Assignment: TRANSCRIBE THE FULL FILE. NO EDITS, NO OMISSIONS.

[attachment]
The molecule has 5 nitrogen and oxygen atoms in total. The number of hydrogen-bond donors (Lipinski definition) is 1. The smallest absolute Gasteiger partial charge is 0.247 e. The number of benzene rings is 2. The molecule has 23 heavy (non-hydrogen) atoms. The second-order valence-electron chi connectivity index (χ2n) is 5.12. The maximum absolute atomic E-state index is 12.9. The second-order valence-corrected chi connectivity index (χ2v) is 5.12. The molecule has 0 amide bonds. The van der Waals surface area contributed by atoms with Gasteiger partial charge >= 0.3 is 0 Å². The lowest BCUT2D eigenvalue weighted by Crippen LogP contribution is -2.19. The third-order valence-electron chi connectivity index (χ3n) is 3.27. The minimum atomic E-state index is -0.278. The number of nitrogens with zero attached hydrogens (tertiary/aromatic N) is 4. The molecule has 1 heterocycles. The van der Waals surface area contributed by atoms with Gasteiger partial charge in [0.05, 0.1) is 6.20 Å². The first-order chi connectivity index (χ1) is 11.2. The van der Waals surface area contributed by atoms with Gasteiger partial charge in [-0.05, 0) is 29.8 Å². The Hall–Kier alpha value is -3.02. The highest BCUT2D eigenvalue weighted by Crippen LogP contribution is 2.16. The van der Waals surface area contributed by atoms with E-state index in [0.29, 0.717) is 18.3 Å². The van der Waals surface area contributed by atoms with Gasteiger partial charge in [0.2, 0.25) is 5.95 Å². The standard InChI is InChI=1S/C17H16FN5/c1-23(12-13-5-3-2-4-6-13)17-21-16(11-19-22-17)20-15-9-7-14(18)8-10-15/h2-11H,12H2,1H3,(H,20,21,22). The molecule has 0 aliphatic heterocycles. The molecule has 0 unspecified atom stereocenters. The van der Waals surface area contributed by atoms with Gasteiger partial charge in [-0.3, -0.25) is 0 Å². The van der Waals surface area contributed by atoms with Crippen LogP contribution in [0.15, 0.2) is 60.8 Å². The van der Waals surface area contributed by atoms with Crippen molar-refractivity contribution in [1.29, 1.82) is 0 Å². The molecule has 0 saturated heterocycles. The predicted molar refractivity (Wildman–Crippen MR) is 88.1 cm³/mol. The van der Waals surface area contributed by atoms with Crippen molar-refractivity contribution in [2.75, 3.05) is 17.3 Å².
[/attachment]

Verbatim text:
The molecule has 5 nitrogen and oxygen atoms in total. The number of hydrogen-bond donors (Lipinski definition) is 1. The smallest absolute Gasteiger partial charge is 0.247 e. The number of benzene rings is 2. The molecule has 23 heavy (non-hydrogen) atoms. The second-order valence-electron chi connectivity index (χ2n) is 5.12. The maximum absolute atomic E-state index is 12.9. The second-order valence-corrected chi connectivity index (χ2v) is 5.12. The molecule has 0 amide bonds. The van der Waals surface area contributed by atoms with Gasteiger partial charge >= 0.3 is 0 Å². The lowest BCUT2D eigenvalue weighted by Crippen LogP contribution is -2.19. The third-order valence-electron chi connectivity index (χ3n) is 3.27. The minimum atomic E-state index is -0.278. The number of nitrogens with zero attached hydrogens (tertiary/aromatic N) is 4. The molecule has 1 heterocycles. The van der Waals surface area contributed by atoms with Gasteiger partial charge in [0.05, 0.1) is 6.20 Å². The first-order chi connectivity index (χ1) is 11.2. The van der Waals surface area contributed by atoms with Gasteiger partial charge in [-0.05, 0) is 29.8 Å². The Hall–Kier alpha value is -3.02. The highest BCUT2D eigenvalue weighted by Crippen LogP contribution is 2.16. The van der Waals surface area contributed by atoms with E-state index in [0.29, 0.717) is 18.3 Å². The van der Waals surface area contributed by atoms with Gasteiger partial charge in [0.2, 0.25) is 5.95 Å². The standard InChI is InChI=1S/C17H16FN5/c1-23(12-13-5-3-2-4-6-13)17-21-16(11-19-22-17)20-15-9-7-14(18)8-10-15/h2-11H,12H2,1H3,(H,20,21,22). The molecule has 0 aliphatic heterocycles. The molecule has 0 unspecified atom stereocenters. The van der Waals surface area contributed by atoms with Gasteiger partial charge in [-0.3, -0.25) is 0 Å². The van der Waals surface area contributed by atoms with Crippen LogP contribution in [0.15, 0.2) is 60.8 Å². The van der Waals surface area contributed by atoms with Crippen molar-refractivity contribution in [1.29, 1.82) is 0 Å². The molecule has 0 saturated heterocycles. The predicted molar refractivity (Wildman–Crippen MR) is 88.1 cm³/mol. The van der Waals surface area contributed by atoms with Crippen molar-refractivity contribution in [2.75, 3.05) is 17.3 Å².